Jo Dodds: Yeah, that is true. Okay, so what about if things don't go right? What about if you have one of those days where it’s just gone a bit wrong. What do you do? How do you deal with that?
Penny Pullan: Tomorrow is another day.
Jo Dodds: Yeah. What can I do differently tomorrow?
Penny Pullan: Yeah. That's life really. I think when I was 20, I would beaten myself up about it and thought. What a waste and blaming myself. There are lots of it. There's no point doing that, yeah.
Jo Dodds: I think that sort of tends to be my view on it, and maybe a bit of wine and chocolate.
Penny Pullan: Yeah, that sounds good too. Again if I'm feeling really sad about something, I will go and play laments on my violin. All the feeling will pour out and then I feel a lot better afterwards.
Jo Dodds: Yeah, lovely. What about a day when you end the day knowing that you've had the chance to live more and I mean do the stuff that you want to do rather than the stuff you really have to do or should do. What will you have done?
Penny Pullan: Probably I would have made a difference to an individual. I'm realising, I thought when I start out this company 9-1/2 years ago that it would make a big difference to companies and it would change them. And it does. The difference is person by person. A day where I can, in fact today I've just had a message from somebody who I've been able to connect with some other people who need a really inspiring conference speaker. They're for diversity and I recommended somebody that I've mentored. In fact while we are doing this, probably shouldn’t have done it but I did receive a text saying, "Wow! Just looking back over the years. Thank you so much Penny for what you've done for me. I'm short of words."
Jo Dodds: Oh, wow!
Penny Pullan: If I stop there even if I don't finish this conversation, I think, "Yeah. That's what I'm here to do. That's why I'm on it. That's my purpose on earth if you like."
Jo Dodds: Yeah. That was very nice. I like that. Wow! What an introspective moment there. That's really the end of the interview. It's been I think quite we've gone deep in some areas which I always like with our interviews. I like the ones where we share lots of tools, and apps, and things as well. But I think some of us sort of psychological stuff is really, really interesting and helpful for people as well. How can people found out more about you and connect with you?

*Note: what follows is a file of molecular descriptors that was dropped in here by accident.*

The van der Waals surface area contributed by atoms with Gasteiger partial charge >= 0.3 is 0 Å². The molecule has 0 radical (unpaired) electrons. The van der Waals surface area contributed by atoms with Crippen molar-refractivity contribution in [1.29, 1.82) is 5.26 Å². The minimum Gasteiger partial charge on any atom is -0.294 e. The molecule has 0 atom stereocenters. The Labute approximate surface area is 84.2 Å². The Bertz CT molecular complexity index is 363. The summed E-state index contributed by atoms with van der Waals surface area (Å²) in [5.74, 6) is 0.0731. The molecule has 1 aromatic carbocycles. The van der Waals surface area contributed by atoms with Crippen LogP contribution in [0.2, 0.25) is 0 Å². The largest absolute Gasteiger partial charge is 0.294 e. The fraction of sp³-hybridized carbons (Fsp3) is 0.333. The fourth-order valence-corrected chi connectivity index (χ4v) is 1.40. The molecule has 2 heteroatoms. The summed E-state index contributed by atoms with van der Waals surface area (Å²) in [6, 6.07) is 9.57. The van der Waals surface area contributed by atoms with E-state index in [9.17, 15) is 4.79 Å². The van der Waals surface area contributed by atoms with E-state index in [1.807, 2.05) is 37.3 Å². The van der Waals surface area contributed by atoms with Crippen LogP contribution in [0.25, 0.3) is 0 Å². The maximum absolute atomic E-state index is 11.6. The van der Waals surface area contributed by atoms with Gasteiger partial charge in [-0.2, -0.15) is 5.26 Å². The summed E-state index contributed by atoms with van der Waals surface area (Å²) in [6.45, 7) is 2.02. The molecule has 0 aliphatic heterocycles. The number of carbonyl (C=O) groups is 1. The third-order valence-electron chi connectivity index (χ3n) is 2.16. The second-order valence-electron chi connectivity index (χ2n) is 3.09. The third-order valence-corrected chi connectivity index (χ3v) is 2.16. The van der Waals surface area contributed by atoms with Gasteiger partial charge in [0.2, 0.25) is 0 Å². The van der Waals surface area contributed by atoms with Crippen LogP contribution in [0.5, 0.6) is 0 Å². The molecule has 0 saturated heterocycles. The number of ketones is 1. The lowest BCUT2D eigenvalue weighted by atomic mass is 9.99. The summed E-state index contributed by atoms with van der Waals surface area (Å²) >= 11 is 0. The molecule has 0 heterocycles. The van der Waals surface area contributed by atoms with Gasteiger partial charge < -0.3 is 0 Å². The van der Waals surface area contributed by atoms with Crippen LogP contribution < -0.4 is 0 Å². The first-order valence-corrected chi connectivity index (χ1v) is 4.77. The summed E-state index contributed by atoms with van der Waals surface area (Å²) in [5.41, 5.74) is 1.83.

Penny Pullan: I'm on Twitter @PennyPullan. Now just remember, I'm a funny sort of Pullan. My husband's family comes from Yorkshire. Penny is P-E-N-N-Y and Pullan is P-U-L-L-A-N.
Jo Dodds: Yeah.
Penny Pullan: There are lots of other Pullans out there that spell it differently, but I'm P-U-L-L-A-N. In fact, if you type Penny Pullan into Google, I pop up all over the place because I do seem to have a fairly unique name which is quite a good thing in internet days. I'd be very happy to speak to anyone. My book ‘Virtual Leadership’, we haven't really talked about that very much, but this is my latest thing. I hope will make a real difference to people who can't be with all the other people that they're working with at the same time. I know you've been aiming at people working from home. I hope that this will have lots of things for them as well. You might think leadership is all about leading teams. Actually anyone who's doing things virtually, does need to be able to lead others, and connect with them, and engage with them. And I’ve poured in my experience.
I started off working virtually when the 9/11 tragedy happened really because I've meant to be flying to New York two days later to launch a massive global programme face-to-face with everybody. We had to suddenly do it all virtually. Thank goodness, I took to it and have been working virtually ever since. Anything from that, it might help anybody else. I'm happy to chat with people online, chat on Twitter, email. Type Penny Pullan into Google and I'll pop up, do get in touch. That will be great.
Jo Dodds: Yeah, lovely. I'm sort of pleased that you've made the point about the leadership piece being for lots of people. As you say, I think it can be misread as being people who manage teams in the more sort of traditional specific way that you think of, when actually leadership as a concept is nothing to do with-
Penny Pullan: Yeah.
Jo Dodds: In fact really it's about an individual taking the lead in some way for something with somebody or some people. It doesn't necessarily need a team, does it?
Penny Pullan: Jo, you're a leader. You're very much a leader. You don't sit in a corner office with a large number of people who report into you, but I think you're probably more of a leader by stepping up and doing this podcast, and doing a lot of the work that you do than many, many people in corner offices, and many people listening to this. You’re leaders more than those people sitting in corner offices.
Jo Dodds: Yeah.
Penny Pullan: You're changing the world.
Jo Dodds: Absolutely, even if your office does happen to be in the corner of your house.
Penny Pullan: Or the corner of an attic room overlooking with snow outside or whatever it might be.
Jo Dodds: Exactly. Thank you Penny. I've really, really enjoyed this, speaking to you today. Thanks for joining me.
Penny Pullan: It's been lovely. Thank you so much Jo. The book is available even though this is coming out just before it's published. Look on Amazon.